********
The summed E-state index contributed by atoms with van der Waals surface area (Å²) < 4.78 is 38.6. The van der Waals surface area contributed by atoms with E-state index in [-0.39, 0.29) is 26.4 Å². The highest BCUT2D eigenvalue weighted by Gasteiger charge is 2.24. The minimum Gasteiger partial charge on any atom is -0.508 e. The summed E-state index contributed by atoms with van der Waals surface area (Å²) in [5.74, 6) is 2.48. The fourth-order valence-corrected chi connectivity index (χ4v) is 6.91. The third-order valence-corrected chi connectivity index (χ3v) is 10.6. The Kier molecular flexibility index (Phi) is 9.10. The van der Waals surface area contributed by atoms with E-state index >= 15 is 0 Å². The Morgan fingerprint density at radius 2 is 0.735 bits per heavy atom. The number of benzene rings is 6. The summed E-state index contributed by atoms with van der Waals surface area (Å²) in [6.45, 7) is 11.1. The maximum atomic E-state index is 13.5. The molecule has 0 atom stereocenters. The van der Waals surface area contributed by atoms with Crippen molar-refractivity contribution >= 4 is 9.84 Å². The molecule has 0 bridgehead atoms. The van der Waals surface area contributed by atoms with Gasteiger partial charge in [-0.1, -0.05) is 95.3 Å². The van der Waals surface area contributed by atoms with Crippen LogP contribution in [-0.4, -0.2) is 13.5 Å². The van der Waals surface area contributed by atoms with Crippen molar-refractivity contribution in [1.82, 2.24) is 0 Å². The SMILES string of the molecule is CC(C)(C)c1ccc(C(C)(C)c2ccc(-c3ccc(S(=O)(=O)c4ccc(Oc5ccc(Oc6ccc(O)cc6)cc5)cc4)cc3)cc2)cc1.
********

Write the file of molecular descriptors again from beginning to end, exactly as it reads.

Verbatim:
The summed E-state index contributed by atoms with van der Waals surface area (Å²) < 4.78 is 38.6. The van der Waals surface area contributed by atoms with E-state index in [-0.39, 0.29) is 26.4 Å². The highest BCUT2D eigenvalue weighted by Gasteiger charge is 2.24. The minimum Gasteiger partial charge on any atom is -0.508 e. The summed E-state index contributed by atoms with van der Waals surface area (Å²) in [5.74, 6) is 2.48. The fourth-order valence-corrected chi connectivity index (χ4v) is 6.91. The third-order valence-corrected chi connectivity index (χ3v) is 10.6. The Kier molecular flexibility index (Phi) is 9.10. The van der Waals surface area contributed by atoms with E-state index >= 15 is 0 Å². The Morgan fingerprint density at radius 2 is 0.735 bits per heavy atom. The number of benzene rings is 6. The summed E-state index contributed by atoms with van der Waals surface area (Å²) in [6.45, 7) is 11.1. The maximum atomic E-state index is 13.5. The molecule has 0 atom stereocenters. The van der Waals surface area contributed by atoms with Crippen molar-refractivity contribution >= 4 is 9.84 Å². The molecule has 0 bridgehead atoms. The van der Waals surface area contributed by atoms with Gasteiger partial charge in [-0.1, -0.05) is 95.3 Å². The van der Waals surface area contributed by atoms with Crippen LogP contribution in [-0.4, -0.2) is 13.5 Å². The van der Waals surface area contributed by atoms with Crippen molar-refractivity contribution in [1.82, 2.24) is 0 Å². The SMILES string of the molecule is CC(C)(C)c1ccc(C(C)(C)c2ccc(-c3ccc(S(=O)(=O)c4ccc(Oc5ccc(Oc6ccc(O)cc6)cc5)cc4)cc3)cc2)cc1.